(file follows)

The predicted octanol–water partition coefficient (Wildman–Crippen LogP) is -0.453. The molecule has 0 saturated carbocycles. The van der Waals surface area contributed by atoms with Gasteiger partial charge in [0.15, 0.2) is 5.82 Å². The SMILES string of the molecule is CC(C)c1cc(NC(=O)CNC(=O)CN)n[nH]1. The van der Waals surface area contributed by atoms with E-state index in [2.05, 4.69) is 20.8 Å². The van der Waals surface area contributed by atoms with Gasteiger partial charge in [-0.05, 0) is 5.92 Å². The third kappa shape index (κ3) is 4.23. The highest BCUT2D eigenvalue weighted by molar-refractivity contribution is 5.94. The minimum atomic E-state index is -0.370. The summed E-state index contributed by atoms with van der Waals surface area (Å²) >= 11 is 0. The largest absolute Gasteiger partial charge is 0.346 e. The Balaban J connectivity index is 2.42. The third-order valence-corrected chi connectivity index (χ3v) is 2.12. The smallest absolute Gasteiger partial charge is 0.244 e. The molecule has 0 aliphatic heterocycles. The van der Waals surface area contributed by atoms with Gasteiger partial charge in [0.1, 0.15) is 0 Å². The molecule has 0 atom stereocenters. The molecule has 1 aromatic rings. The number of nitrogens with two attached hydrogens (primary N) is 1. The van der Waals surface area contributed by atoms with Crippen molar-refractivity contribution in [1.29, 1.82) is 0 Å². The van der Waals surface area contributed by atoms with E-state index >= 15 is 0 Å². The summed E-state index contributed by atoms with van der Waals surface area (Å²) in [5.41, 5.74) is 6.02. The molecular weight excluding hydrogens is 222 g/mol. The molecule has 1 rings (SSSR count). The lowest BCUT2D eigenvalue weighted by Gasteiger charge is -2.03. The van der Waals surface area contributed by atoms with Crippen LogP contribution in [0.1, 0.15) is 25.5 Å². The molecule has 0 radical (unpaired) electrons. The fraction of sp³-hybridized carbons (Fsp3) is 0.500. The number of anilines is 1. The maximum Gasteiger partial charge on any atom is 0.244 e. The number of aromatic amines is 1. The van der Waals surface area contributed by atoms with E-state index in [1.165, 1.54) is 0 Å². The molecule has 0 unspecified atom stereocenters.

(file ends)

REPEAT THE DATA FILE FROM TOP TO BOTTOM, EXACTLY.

The predicted octanol–water partition coefficient (Wildman–Crippen LogP) is -0.453. The molecule has 0 saturated carbocycles. The van der Waals surface area contributed by atoms with Gasteiger partial charge in [0.15, 0.2) is 5.82 Å². The SMILES string of the molecule is CC(C)c1cc(NC(=O)CNC(=O)CN)n[nH]1. The van der Waals surface area contributed by atoms with E-state index in [2.05, 4.69) is 20.8 Å². The van der Waals surface area contributed by atoms with Gasteiger partial charge in [-0.05, 0) is 5.92 Å². The third kappa shape index (κ3) is 4.23. The highest BCUT2D eigenvalue weighted by molar-refractivity contribution is 5.94. The minimum atomic E-state index is -0.370. The summed E-state index contributed by atoms with van der Waals surface area (Å²) >= 11 is 0. The largest absolute Gasteiger partial charge is 0.346 e. The Balaban J connectivity index is 2.42. The third-order valence-corrected chi connectivity index (χ3v) is 2.12. The smallest absolute Gasteiger partial charge is 0.244 e. The molecule has 0 aliphatic heterocycles. The van der Waals surface area contributed by atoms with Gasteiger partial charge in [0.1, 0.15) is 0 Å². The molecule has 0 atom stereocenters. The molecule has 1 aromatic rings. The number of nitrogens with two attached hydrogens (primary N) is 1. The van der Waals surface area contributed by atoms with Crippen molar-refractivity contribution in [1.29, 1.82) is 0 Å². The van der Waals surface area contributed by atoms with E-state index >= 15 is 0 Å². The summed E-state index contributed by atoms with van der Waals surface area (Å²) in [5.41, 5.74) is 6.02. The molecular weight excluding hydrogens is 222 g/mol. The molecule has 1 rings (SSSR count). The lowest BCUT2D eigenvalue weighted by Gasteiger charge is -2.03. The van der Waals surface area contributed by atoms with Crippen LogP contribution in [0.1, 0.15) is 25.5 Å². The molecule has 0 radical (unpaired) electrons. The fraction of sp³-hybridized carbons (Fsp3) is 0.500. The number of anilines is 1. The maximum Gasteiger partial charge on any atom is 0.244 e. The number of aromatic amines is 1. The van der Waals surface area contributed by atoms with E-state index in [1.165, 1.54) is 0 Å². The molecule has 0 unspecified atom stereocenters.